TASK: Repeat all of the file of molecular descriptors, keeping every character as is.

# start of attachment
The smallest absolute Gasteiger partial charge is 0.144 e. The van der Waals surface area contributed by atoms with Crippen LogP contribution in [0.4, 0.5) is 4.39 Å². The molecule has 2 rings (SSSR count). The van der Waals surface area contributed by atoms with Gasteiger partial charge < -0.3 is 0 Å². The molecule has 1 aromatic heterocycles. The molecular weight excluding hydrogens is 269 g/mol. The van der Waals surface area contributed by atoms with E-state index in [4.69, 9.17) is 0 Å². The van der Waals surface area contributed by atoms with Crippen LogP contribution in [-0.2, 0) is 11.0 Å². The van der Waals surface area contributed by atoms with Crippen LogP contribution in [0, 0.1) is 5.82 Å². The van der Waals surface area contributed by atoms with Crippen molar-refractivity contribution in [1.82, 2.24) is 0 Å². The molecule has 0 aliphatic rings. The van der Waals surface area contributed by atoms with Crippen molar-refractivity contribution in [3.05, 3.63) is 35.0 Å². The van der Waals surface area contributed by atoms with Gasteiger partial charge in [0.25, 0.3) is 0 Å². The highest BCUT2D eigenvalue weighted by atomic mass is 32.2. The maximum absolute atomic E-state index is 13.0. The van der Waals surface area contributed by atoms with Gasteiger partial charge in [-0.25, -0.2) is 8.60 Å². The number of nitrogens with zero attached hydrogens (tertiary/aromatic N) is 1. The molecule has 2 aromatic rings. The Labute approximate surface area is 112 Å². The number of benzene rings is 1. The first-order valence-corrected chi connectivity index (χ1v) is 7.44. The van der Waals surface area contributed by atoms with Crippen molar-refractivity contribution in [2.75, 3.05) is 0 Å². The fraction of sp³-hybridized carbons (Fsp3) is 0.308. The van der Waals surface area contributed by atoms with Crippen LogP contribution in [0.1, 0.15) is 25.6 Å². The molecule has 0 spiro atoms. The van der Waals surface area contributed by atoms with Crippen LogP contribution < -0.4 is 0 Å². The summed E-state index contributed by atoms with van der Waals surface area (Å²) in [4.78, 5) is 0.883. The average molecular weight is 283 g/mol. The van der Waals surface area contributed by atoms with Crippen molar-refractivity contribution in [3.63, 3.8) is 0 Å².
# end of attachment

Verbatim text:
The smallest absolute Gasteiger partial charge is 0.144 e. The van der Waals surface area contributed by atoms with Crippen LogP contribution in [0.4, 0.5) is 4.39 Å². The molecule has 2 rings (SSSR count). The van der Waals surface area contributed by atoms with Gasteiger partial charge < -0.3 is 0 Å². The molecule has 1 aromatic heterocycles. The molecular weight excluding hydrogens is 269 g/mol. The van der Waals surface area contributed by atoms with E-state index in [4.69, 9.17) is 0 Å². The van der Waals surface area contributed by atoms with Crippen LogP contribution in [-0.2, 0) is 11.0 Å². The van der Waals surface area contributed by atoms with Crippen LogP contribution in [0, 0.1) is 5.82 Å². The van der Waals surface area contributed by atoms with Crippen molar-refractivity contribution in [1.82, 2.24) is 0 Å². The molecule has 0 aliphatic rings. The van der Waals surface area contributed by atoms with Crippen molar-refractivity contribution in [3.05, 3.63) is 35.0 Å². The van der Waals surface area contributed by atoms with Gasteiger partial charge in [0.25, 0.3) is 0 Å². The highest BCUT2D eigenvalue weighted by atomic mass is 32.2. The maximum absolute atomic E-state index is 13.0. The van der Waals surface area contributed by atoms with Gasteiger partial charge in [-0.25, -0.2) is 8.60 Å². The number of nitrogens with zero attached hydrogens (tertiary/aromatic N) is 1. The molecule has 2 aromatic rings. The Labute approximate surface area is 112 Å². The number of benzene rings is 1. The first-order valence-corrected chi connectivity index (χ1v) is 7.44. The van der Waals surface area contributed by atoms with Crippen molar-refractivity contribution in [2.75, 3.05) is 0 Å². The fraction of sp³-hybridized carbons (Fsp3) is 0.308. The van der Waals surface area contributed by atoms with Crippen LogP contribution in [0.1, 0.15) is 25.6 Å². The molecule has 0 spiro atoms. The van der Waals surface area contributed by atoms with Crippen LogP contribution < -0.4 is 0 Å². The summed E-state index contributed by atoms with van der Waals surface area (Å²) in [4.78, 5) is 0.883. The average molecular weight is 283 g/mol. The van der Waals surface area contributed by atoms with Crippen molar-refractivity contribution in [3.63, 3.8) is 0 Å².